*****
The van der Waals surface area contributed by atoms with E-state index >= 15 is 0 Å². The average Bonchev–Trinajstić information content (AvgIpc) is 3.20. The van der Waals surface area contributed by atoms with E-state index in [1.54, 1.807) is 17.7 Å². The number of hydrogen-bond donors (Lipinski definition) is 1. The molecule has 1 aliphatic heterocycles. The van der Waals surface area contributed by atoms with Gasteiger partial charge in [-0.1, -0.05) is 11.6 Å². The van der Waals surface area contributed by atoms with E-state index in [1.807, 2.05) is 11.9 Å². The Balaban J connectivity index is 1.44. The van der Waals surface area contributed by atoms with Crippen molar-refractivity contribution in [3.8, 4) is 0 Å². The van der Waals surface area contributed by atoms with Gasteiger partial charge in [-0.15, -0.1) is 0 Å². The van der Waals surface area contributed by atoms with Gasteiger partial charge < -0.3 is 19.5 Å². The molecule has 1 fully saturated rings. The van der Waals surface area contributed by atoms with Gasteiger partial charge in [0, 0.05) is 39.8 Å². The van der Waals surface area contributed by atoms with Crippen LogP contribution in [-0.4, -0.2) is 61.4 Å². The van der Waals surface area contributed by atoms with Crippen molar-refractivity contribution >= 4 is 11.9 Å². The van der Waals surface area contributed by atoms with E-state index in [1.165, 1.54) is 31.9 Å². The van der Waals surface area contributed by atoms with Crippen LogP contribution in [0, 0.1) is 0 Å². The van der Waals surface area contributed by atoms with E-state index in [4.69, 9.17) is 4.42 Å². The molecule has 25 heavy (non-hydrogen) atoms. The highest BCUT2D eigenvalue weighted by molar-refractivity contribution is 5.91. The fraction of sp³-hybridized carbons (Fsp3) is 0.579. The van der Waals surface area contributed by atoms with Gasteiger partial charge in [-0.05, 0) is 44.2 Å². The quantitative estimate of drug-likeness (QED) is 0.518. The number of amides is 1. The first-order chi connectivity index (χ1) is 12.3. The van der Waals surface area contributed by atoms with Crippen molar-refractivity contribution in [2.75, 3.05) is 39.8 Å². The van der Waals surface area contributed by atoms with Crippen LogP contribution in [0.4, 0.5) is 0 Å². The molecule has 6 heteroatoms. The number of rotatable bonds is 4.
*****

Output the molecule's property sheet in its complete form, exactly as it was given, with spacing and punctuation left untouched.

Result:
The van der Waals surface area contributed by atoms with E-state index >= 15 is 0 Å². The average Bonchev–Trinajstić information content (AvgIpc) is 3.20. The van der Waals surface area contributed by atoms with E-state index in [1.54, 1.807) is 17.7 Å². The number of hydrogen-bond donors (Lipinski definition) is 1. The molecule has 1 aliphatic heterocycles. The van der Waals surface area contributed by atoms with Gasteiger partial charge in [-0.1, -0.05) is 11.6 Å². The van der Waals surface area contributed by atoms with E-state index in [1.807, 2.05) is 11.9 Å². The Balaban J connectivity index is 1.44. The van der Waals surface area contributed by atoms with Crippen molar-refractivity contribution in [3.8, 4) is 0 Å². The van der Waals surface area contributed by atoms with Gasteiger partial charge in [-0.15, -0.1) is 0 Å². The van der Waals surface area contributed by atoms with Gasteiger partial charge < -0.3 is 19.5 Å². The molecule has 1 fully saturated rings. The van der Waals surface area contributed by atoms with Gasteiger partial charge in [0, 0.05) is 39.8 Å². The van der Waals surface area contributed by atoms with Crippen LogP contribution in [-0.4, -0.2) is 61.4 Å². The van der Waals surface area contributed by atoms with Crippen molar-refractivity contribution >= 4 is 11.9 Å². The van der Waals surface area contributed by atoms with E-state index in [1.165, 1.54) is 31.9 Å². The van der Waals surface area contributed by atoms with Crippen LogP contribution in [0, 0.1) is 0 Å². The van der Waals surface area contributed by atoms with E-state index in [4.69, 9.17) is 4.42 Å². The molecule has 25 heavy (non-hydrogen) atoms. The highest BCUT2D eigenvalue weighted by molar-refractivity contribution is 5.91. The fraction of sp³-hybridized carbons (Fsp3) is 0.579. The van der Waals surface area contributed by atoms with Gasteiger partial charge in [-0.05, 0) is 44.2 Å². The quantitative estimate of drug-likeness (QED) is 0.518. The number of amides is 1. The first-order chi connectivity index (χ1) is 12.3. The van der Waals surface area contributed by atoms with Crippen molar-refractivity contribution in [2.75, 3.05) is 39.8 Å². The van der Waals surface area contributed by atoms with Crippen LogP contribution in [0.4, 0.5) is 0 Å². The molecule has 6 heteroatoms. The number of rotatable bonds is 4.